I’d like to to thank Aunaka for asking me to provide some content , and as she requested something personal I hope this fits the bill. This is a story that I first featured in my blog in 2009, long before most of my current readership even knew I existed. As a result it seems like a great idea to repeat it here in my Guest Post position. Enjoy this story about my first foray into the World of Raiding (TM)
Rule #3: Always make sure that you know the loot priorities when setting out with a new group of people.
Zul’Gurub launched in Patch 1.7, back in September 2005. For someone who was casual, completely in blue and in no position to get anywhere near 40 man raiding, ZG was a very attractive possibility. The problem of course was getting there, and finding a group of people in our Guild Back Then was a tough prospect. There weren’t even 20 people online on a good night.
One evening in late 2005 my husband was asked by someone on his Friends List (a lovely dwarf pally who I always wave to when I see him still) if he’d like to come along and heal (as he was permanently Holy back then) for a ZG run. They had a space for a dps too, and he was welcome to bring me along.
As I congregated outside the instance with the other people I felt more than a little inadequate: these guys were not only better geared abut they clearly all knew each other very well. I could only hope I’d be able to do my best.
We dispatched the first two bosses (Bat, Snake) with a surprising measure of ease, I learned later they’d been at it for some months. I scored points however for doing as I was told and throwing out decent dps. Loot drops were all handled by rolling. There was no obvious bias towards anyone: if you needed you rolled.
This seemed a great deal fairer than all the various loot systems I’d read about, especially fairer than DKP. Those three letters scared me. I stood at the back and kept quiet.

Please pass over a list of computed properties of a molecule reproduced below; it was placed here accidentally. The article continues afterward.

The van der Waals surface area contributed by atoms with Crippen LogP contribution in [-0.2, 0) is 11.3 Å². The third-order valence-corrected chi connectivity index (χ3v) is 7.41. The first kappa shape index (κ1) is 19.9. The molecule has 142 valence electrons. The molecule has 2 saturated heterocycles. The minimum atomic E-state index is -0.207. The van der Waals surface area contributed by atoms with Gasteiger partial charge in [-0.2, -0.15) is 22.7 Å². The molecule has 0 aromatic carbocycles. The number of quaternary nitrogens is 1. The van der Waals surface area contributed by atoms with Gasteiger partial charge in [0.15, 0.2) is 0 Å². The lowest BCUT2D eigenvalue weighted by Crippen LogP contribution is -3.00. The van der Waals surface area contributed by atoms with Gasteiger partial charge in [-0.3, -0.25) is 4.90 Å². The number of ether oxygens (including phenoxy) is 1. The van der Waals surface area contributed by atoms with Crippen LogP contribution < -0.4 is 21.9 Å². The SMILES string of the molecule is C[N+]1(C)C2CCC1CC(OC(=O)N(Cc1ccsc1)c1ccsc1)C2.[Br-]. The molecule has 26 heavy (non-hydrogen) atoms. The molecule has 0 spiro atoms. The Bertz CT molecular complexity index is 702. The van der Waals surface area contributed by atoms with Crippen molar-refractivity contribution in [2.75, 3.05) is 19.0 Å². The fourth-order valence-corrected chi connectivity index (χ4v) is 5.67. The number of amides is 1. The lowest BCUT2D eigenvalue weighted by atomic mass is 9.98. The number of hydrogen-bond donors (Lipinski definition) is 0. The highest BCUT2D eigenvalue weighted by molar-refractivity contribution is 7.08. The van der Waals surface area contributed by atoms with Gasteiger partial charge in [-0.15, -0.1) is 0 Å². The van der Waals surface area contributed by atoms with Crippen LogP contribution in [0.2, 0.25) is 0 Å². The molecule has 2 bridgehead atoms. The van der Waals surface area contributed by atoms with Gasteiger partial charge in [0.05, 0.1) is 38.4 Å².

Then we arrived at Bloodlord Mandokir. This boss was tough. We wiped several times and it got close to the scheduled finish time. I learned via a whisper that the group hadn’t as yet pulled this boss down.
We ended up exploiting the spears in the boss area (which of course they subsequently removed) and he died. There was much rejoicing, as this was a significant kill.
When they cracked open the boss for loot, they found Mandokir’s Sting.
I can still even now remember how excited that piece of loot made me feel. It was my first ever chance at an Epic Item. I’d had Blues drop before I’d felt the same way about as well, but this was different.
This was actual proper Hunter Loot.
There was only one other Hunter in the raid, a Night Elf, and I sat patiently and waited to be told when to roll. And I waited. When the call went out, I shut my eyes and pressed the button.
It was only after I was given the item that I realized something was up. The hunter stopped talking to me. There were some awkward silences. I decided that I was just being silly, and looked forward to going back to Ironforge to make a quiver for the arrows I’d now be using instead of my normal bullets. There was a great deal of internal squeeing too of course… It was only when I’d left the raid and was selling stuff that I found out what the problem was.